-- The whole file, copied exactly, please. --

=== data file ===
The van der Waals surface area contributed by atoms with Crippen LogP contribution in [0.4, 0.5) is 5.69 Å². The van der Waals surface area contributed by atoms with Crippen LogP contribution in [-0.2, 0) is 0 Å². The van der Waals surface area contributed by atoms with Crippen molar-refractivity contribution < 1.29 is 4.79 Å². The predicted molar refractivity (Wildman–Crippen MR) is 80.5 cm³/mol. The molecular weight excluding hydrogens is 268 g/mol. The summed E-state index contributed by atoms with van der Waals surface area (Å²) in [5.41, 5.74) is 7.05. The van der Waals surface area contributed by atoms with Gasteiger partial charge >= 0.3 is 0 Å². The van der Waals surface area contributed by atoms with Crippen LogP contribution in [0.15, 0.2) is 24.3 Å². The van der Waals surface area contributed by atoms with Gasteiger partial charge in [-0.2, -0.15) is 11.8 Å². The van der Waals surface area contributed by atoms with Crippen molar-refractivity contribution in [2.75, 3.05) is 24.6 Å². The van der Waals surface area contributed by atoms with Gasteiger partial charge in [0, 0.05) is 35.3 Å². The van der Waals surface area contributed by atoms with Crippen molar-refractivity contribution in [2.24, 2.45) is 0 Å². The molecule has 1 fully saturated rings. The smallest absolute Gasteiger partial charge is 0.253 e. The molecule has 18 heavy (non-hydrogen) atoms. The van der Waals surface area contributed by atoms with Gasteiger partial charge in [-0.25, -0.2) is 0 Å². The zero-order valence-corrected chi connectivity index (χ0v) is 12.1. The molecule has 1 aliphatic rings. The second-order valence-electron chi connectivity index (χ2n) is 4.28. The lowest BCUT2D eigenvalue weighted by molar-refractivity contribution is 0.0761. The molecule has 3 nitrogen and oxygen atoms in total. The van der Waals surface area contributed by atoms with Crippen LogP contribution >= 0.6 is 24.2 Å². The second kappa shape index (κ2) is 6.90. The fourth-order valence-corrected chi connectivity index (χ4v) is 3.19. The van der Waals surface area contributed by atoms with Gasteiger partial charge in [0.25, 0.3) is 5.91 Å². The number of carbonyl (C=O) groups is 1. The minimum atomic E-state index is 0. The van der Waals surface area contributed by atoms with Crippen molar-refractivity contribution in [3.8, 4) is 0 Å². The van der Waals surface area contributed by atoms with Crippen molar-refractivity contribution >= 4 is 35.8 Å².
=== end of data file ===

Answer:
The van der Waals surface area contributed by atoms with Crippen LogP contribution in [0.4, 0.5) is 5.69 Å². The van der Waals surface area contributed by atoms with Crippen LogP contribution in [-0.2, 0) is 0 Å². The van der Waals surface area contributed by atoms with Crippen molar-refractivity contribution < 1.29 is 4.79 Å². The predicted molar refractivity (Wildman–Crippen MR) is 80.5 cm³/mol. The molecular weight excluding hydrogens is 268 g/mol. The summed E-state index contributed by atoms with van der Waals surface area (Å²) in [5.41, 5.74) is 7.05. The van der Waals surface area contributed by atoms with Gasteiger partial charge >= 0.3 is 0 Å². The van der Waals surface area contributed by atoms with Crippen LogP contribution in [0.15, 0.2) is 24.3 Å². The van der Waals surface area contributed by atoms with Gasteiger partial charge in [-0.2, -0.15) is 11.8 Å². The van der Waals surface area contributed by atoms with Crippen molar-refractivity contribution in [2.75, 3.05) is 24.6 Å². The van der Waals surface area contributed by atoms with Gasteiger partial charge in [0, 0.05) is 35.3 Å². The van der Waals surface area contributed by atoms with Crippen molar-refractivity contribution in [2.24, 2.45) is 0 Å². The molecule has 1 fully saturated rings. The smallest absolute Gasteiger partial charge is 0.253 e. The molecule has 18 heavy (non-hydrogen) atoms. The van der Waals surface area contributed by atoms with Gasteiger partial charge in [-0.25, -0.2) is 0 Å². The zero-order valence-corrected chi connectivity index (χ0v) is 12.1. The molecule has 1 aliphatic rings. The second-order valence-electron chi connectivity index (χ2n) is 4.28. The lowest BCUT2D eigenvalue weighted by molar-refractivity contribution is 0.0761. The molecule has 3 nitrogen and oxygen atoms in total. The van der Waals surface area contributed by atoms with Crippen LogP contribution >= 0.6 is 24.2 Å². The second kappa shape index (κ2) is 6.90. The fourth-order valence-corrected chi connectivity index (χ4v) is 3.19. The van der Waals surface area contributed by atoms with Gasteiger partial charge in [0.25, 0.3) is 5.91 Å². The number of carbonyl (C=O) groups is 1. The minimum atomic E-state index is 0. The van der Waals surface area contributed by atoms with Crippen molar-refractivity contribution in [3.8, 4) is 0 Å². The van der Waals surface area contributed by atoms with Crippen molar-refractivity contribution >= 4 is 35.8 Å².